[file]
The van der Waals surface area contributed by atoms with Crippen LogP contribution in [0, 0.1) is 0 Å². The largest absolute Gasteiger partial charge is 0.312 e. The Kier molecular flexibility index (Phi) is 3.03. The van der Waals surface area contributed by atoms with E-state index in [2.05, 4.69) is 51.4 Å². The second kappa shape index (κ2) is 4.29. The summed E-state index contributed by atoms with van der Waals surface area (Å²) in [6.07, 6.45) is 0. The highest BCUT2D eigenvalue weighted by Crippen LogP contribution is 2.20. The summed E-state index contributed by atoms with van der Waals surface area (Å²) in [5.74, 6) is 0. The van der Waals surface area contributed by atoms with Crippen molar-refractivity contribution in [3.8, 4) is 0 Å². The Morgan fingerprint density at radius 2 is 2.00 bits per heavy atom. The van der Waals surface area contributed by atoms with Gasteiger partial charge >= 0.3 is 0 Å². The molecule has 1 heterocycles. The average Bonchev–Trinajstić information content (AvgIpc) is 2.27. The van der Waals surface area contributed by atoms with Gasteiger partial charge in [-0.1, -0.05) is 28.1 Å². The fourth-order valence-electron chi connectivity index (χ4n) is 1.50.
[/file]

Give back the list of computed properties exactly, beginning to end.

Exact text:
The van der Waals surface area contributed by atoms with Crippen LogP contribution in [0, 0.1) is 0 Å². The largest absolute Gasteiger partial charge is 0.312 e. The Kier molecular flexibility index (Phi) is 3.03. The van der Waals surface area contributed by atoms with E-state index in [2.05, 4.69) is 51.4 Å². The second kappa shape index (κ2) is 4.29. The summed E-state index contributed by atoms with van der Waals surface area (Å²) in [6.07, 6.45) is 0. The highest BCUT2D eigenvalue weighted by Crippen LogP contribution is 2.20. The summed E-state index contributed by atoms with van der Waals surface area (Å²) in [5.74, 6) is 0. The van der Waals surface area contributed by atoms with Crippen molar-refractivity contribution in [3.8, 4) is 0 Å². The Morgan fingerprint density at radius 2 is 2.00 bits per heavy atom. The van der Waals surface area contributed by atoms with Gasteiger partial charge >= 0.3 is 0 Å². The molecule has 1 heterocycles. The average Bonchev–Trinajstić information content (AvgIpc) is 2.27. The van der Waals surface area contributed by atoms with Gasteiger partial charge in [-0.1, -0.05) is 28.1 Å². The fourth-order valence-electron chi connectivity index (χ4n) is 1.50.